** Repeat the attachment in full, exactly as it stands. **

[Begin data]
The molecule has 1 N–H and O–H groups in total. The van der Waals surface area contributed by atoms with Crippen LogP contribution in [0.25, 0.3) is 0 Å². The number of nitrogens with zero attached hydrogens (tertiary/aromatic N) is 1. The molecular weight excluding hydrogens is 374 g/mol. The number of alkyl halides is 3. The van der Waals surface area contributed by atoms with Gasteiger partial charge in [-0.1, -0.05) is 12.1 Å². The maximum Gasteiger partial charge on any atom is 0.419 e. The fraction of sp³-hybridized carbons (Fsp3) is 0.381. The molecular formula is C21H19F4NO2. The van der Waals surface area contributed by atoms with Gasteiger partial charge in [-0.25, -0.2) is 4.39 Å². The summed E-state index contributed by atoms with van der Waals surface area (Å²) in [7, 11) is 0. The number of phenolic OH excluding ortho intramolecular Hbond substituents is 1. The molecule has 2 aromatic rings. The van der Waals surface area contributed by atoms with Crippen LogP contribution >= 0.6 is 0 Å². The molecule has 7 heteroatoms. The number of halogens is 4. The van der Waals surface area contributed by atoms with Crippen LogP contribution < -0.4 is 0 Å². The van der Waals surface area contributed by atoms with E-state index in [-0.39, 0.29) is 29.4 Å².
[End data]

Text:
The molecule has 1 N–H and O–H groups in total. The van der Waals surface area contributed by atoms with Crippen LogP contribution in [0.25, 0.3) is 0 Å². The number of nitrogens with zero attached hydrogens (tertiary/aromatic N) is 1. The molecular weight excluding hydrogens is 374 g/mol. The number of alkyl halides is 3. The van der Waals surface area contributed by atoms with Gasteiger partial charge in [-0.1, -0.05) is 12.1 Å². The maximum Gasteiger partial charge on any atom is 0.419 e. The fraction of sp³-hybridized carbons (Fsp3) is 0.381. The molecular formula is C21H19F4NO2. The van der Waals surface area contributed by atoms with Gasteiger partial charge in [-0.25, -0.2) is 4.39 Å². The summed E-state index contributed by atoms with van der Waals surface area (Å²) in [7, 11) is 0. The number of phenolic OH excluding ortho intramolecular Hbond substituents is 1. The molecule has 2 aromatic rings. The van der Waals surface area contributed by atoms with Crippen LogP contribution >= 0.6 is 0 Å². The molecule has 7 heteroatoms. The number of halogens is 4. The van der Waals surface area contributed by atoms with Crippen LogP contribution < -0.4 is 0 Å². The van der Waals surface area contributed by atoms with E-state index in [-0.39, 0.29) is 29.4 Å².